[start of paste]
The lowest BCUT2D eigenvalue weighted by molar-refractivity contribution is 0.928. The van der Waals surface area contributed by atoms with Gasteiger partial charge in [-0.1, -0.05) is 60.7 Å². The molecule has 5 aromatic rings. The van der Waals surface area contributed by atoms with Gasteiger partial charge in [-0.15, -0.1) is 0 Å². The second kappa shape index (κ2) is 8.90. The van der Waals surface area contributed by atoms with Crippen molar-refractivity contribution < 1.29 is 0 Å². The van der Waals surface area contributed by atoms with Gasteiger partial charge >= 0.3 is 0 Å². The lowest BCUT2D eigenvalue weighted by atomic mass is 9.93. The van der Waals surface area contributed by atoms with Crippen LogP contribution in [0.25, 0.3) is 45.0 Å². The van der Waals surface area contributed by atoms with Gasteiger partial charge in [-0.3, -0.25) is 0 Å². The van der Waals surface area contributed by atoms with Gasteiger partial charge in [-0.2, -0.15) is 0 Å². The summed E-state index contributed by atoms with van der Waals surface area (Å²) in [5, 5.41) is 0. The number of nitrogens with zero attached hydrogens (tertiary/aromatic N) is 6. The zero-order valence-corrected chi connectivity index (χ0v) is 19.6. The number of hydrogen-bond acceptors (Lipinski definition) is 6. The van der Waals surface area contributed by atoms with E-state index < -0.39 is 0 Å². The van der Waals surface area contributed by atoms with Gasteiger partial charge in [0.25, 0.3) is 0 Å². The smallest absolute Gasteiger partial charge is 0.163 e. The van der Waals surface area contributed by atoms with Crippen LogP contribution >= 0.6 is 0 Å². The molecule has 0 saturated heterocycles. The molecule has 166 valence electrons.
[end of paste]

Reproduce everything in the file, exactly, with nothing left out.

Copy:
The lowest BCUT2D eigenvalue weighted by molar-refractivity contribution is 0.928. The van der Waals surface area contributed by atoms with Gasteiger partial charge in [-0.1, -0.05) is 60.7 Å². The molecule has 5 aromatic rings. The van der Waals surface area contributed by atoms with Gasteiger partial charge in [-0.15, -0.1) is 0 Å². The second kappa shape index (κ2) is 8.90. The van der Waals surface area contributed by atoms with Crippen molar-refractivity contribution < 1.29 is 0 Å². The van der Waals surface area contributed by atoms with Gasteiger partial charge >= 0.3 is 0 Å². The lowest BCUT2D eigenvalue weighted by atomic mass is 9.93. The van der Waals surface area contributed by atoms with Crippen LogP contribution in [0.25, 0.3) is 45.0 Å². The van der Waals surface area contributed by atoms with Gasteiger partial charge in [-0.3, -0.25) is 0 Å². The van der Waals surface area contributed by atoms with Gasteiger partial charge in [-0.2, -0.15) is 0 Å². The summed E-state index contributed by atoms with van der Waals surface area (Å²) in [5, 5.41) is 0. The number of nitrogens with zero attached hydrogens (tertiary/aromatic N) is 6. The zero-order valence-corrected chi connectivity index (χ0v) is 19.6. The number of hydrogen-bond acceptors (Lipinski definition) is 6. The van der Waals surface area contributed by atoms with E-state index < -0.39 is 0 Å². The van der Waals surface area contributed by atoms with Gasteiger partial charge in [0.25, 0.3) is 0 Å². The smallest absolute Gasteiger partial charge is 0.163 e. The van der Waals surface area contributed by atoms with Crippen LogP contribution >= 0.6 is 0 Å². The molecule has 0 saturated heterocycles. The molecule has 166 valence electrons.